Updated: Jan 27
04 November 2019
When significant wealth is created, it can open up new opportunities as well as new challenges for individuals and their families as they acclimatise to the increased complexities that come with this new world. One of the challenges faced by almost every family and their family office is balancing the desire to preserve wealth through the generations with the income needs and ambitions of the current generation. A family office could be a holistic full-balance-sheet wealth management solution for an affluent individual, family or few families.
Family offices have been around for a very long time, in all size and forms, but since the beginning of this century, they have come more into focus. As families differ from each other, so do their family offices – each with a different family specific service package. Therefore, it is hard to give a general definition of what a single-family office is exactly.
A family office could be considered as a privately controlled (group of) staff employed within (or outside) a dedicated structure that supports a multi-generational wealthy family (group of) with the organisation, management and maintenance of their assets, needs and wishes.
A family office can be a multi-family office or a single-family office.
A multi-family office supports a (large) number of wealthy families.
A single-family office supports just one wealthy family.
Multi-family office is considered as entity established by wealthy families to manage their wealth, plan for their families’ financial future, and provide other services to family members.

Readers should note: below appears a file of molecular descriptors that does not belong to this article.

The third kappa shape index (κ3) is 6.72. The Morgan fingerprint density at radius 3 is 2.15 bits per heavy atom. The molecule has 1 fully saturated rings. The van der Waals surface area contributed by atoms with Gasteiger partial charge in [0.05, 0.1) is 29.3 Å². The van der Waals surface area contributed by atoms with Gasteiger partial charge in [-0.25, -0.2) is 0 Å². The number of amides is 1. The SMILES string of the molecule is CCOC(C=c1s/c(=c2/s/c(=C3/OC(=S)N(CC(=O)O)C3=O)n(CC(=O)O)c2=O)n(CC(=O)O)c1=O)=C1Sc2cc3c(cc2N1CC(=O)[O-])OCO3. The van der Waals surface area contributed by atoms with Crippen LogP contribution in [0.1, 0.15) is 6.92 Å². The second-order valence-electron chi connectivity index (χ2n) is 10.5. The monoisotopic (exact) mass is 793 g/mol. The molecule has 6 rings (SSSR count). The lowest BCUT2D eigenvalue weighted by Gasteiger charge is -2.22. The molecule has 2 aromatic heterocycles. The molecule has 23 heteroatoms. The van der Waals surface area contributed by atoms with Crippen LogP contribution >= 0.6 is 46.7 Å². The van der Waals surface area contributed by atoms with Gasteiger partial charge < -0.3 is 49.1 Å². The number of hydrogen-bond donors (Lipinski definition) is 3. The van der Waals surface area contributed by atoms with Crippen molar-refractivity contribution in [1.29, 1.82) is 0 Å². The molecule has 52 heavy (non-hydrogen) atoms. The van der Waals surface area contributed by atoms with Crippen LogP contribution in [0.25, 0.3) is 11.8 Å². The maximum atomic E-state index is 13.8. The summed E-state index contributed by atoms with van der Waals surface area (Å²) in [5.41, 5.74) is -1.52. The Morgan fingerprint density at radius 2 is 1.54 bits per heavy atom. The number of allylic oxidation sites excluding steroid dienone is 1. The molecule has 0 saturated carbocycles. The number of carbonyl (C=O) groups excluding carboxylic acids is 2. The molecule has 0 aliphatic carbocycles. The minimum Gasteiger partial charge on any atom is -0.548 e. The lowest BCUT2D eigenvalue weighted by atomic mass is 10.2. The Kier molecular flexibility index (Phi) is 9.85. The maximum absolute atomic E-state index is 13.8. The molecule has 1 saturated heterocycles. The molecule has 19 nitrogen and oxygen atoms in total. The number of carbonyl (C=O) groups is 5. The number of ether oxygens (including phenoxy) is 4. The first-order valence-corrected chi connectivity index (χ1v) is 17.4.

Single-family offices come in all sizes and forms, depending on the actual wealth and composition of a family. They can offer just investment services to a relatively small family or provide a much broader range of services, with a sizeable team, to a large, diversified multi-generational family.
In both the single and multi-family offices, what is really being offered is a full balance sheet financial management solution to ultra-high net worth individuals and families. It is hard to nail down a single template for a family office as every family office is a reflection of its need and desires.
Activities of single-family office
Many single-family offices are established when the family business is sold and there is suddenly a large amount of free investable assets. Therefore, the primary role of a single-office is the management of a family’s wealth in most cases and it can be anything a family wishes it to be. It is important to create a set of policies, guiding documents, and rules by which a family office will operate. A single-family office is often in legal and tax advice, to a certain extent, and the implementation of estate and succession planning for a smooth transfer and preservation of assets for the next generation.
The activities of a single-family office can consist of managing investments traded on stock exchanges, executing investments in private equity, acquiring commercial real estate, lifestyle management, etc. The implementation, management and administration of wealth planning structures such as trusts, foundation, life insurance solutions and corporate entities can also be part of the family office activity. Each family office develops its own focus in this respect.